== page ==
Life and Letters of Toru Dutt

H. Milford, Oxford University Press, 1921 - 364 pages

Avis des internautes - Rédiger un commentaire

Aucun commentaire n'a été trouvé aux emplacements habituels.

Autres éditions - Tout afficher

Expressions et termes fréquents

Fréquemment cités

Page 328 - I never heard the old song of Percy and Douglas that I found not my heart moved more than with a trumpet...
Page 149 - THE NEW TIMON AND THE POETS. WE know him, out of Shakespeare's art, And those fine curses which he spoke ; The old Timon, with his noble heart, That, strongly loathing, greatly broke. So died the Old : here comes the New. Regard him : a familiar face : I thought we knew him : What, it's you, The padded man — that wears the stays — Who killed the girls and thrilled the boys With dandy pathos when you wrote ! A Lion, you, that made a noise, And shook a mane en papillotes.
Page 182 - Mid Nature's embers, parched and dry, Where o'er some tower, in ruin laid, The peepul spreads its haunted shade; Or round a tomb his scales to wreathe, Fit warder in the gate of death! Come on! Yet pause! behold us now Beneath the bamboo's arched bough, Where, gemming oft that sacred gloom, Glows the...
Page 214 - A better country, that is, an heavenly." TITOR thee, O dear, dear country, Mine eyes their vigils keep ; For very love, beholding Thy happy name, they weep. The mention of thy glory Is unction to the breast, And medicine in sickness, And love, and life, and rest.
Page 289 - Still barred thy doors ! the far East glows, The morning wind blows fresh and free. Should not the hour that wakes the rose Awaken also thee...
Page 338 - Amid the mangoe clumps of green profound, And palms arise, like pillars gray, between; And o'er the quiet pools the seemuls* lean, Red, — red, and startling like a trumpet's sound. But nothing can be lovelier than the ranges Of bamboos to the eastward, when the moon Looks through their gaps, and the white lotus changes Into a cup of silver. One might swoon Drunken with beauty then, or gaze and gaze On a primeval Eden, in amaze.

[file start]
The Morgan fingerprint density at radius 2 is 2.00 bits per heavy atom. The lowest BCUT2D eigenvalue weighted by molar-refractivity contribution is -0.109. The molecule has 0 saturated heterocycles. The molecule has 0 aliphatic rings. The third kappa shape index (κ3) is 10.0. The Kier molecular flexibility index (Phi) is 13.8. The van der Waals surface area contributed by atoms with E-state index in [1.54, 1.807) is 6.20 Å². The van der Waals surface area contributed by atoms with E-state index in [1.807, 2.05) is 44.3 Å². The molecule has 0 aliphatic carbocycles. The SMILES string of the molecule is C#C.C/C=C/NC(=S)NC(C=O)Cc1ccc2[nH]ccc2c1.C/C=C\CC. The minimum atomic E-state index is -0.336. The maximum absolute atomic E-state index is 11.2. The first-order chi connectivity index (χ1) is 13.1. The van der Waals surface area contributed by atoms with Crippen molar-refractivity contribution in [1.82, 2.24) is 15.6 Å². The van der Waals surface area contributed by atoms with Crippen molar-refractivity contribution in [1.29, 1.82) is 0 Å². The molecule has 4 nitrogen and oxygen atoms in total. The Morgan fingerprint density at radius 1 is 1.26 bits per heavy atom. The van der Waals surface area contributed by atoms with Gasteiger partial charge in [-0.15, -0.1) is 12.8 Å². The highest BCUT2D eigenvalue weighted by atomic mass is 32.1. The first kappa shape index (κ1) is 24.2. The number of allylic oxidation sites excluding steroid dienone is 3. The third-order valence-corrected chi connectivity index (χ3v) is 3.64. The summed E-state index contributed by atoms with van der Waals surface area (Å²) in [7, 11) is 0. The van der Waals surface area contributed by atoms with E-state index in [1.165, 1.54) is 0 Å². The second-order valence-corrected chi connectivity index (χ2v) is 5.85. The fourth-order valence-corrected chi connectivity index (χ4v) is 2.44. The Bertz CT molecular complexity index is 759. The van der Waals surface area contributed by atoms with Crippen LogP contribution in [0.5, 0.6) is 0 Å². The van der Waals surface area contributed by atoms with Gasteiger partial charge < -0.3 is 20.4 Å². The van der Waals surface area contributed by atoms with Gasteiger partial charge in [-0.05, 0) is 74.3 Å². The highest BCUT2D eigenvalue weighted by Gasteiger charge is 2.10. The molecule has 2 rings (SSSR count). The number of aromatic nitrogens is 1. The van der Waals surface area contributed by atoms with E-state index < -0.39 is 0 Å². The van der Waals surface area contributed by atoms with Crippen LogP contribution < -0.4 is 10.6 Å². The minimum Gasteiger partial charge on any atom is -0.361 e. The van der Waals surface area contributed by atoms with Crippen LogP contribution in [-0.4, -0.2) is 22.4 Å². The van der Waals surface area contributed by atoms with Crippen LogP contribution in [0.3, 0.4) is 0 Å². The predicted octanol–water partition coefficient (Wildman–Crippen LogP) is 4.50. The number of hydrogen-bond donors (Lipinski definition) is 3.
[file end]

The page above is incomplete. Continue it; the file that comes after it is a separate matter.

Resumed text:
Page 259 - THE CHESS-BOARD. MY little love, do you remember, Ere we were grown so sadly wise, Those evenings in the bleak December, Curtained warm from the snowy weather, When you and I played chess together, Checkmated by each other's eyes ? Ah ! still I see your soft white hand Hovering warm o'er Queen and Knight ; Brave Pawns in valiant battle stand ; The double Castles guard the wings ; The Bishop, bent on distant things, Moves, sidling, through the fight.
Page 111 - I roved at random through the town, And saw the tumult of the halls ; And heard once more in college fanes The storm their high-built organs make, And thunder-music, rolling, shake The prophets blazoned on the panes ; And caught once more the distant shout, The measured pulse of racing oars Among the willows ; paced the shores And many a bridge, and all about The same gray flats again, and felt The same, but not the same ; and last Up that long walk of limes I passed, To see the rooms in which he...
Page 153 - tis for women to sit still On winter nights, by solitary fires, And hear the nations praising them far off...
Page 162 - La rose dit à la tombe : — Que fais-tu de ce qui tombe Dans ton gouffre ouvert toujours? La rose dit : — Tombeau sombre , De ces pleurs je fais dans l'ombre Un parfum d'ambre et de miel.

Informations bibliographiques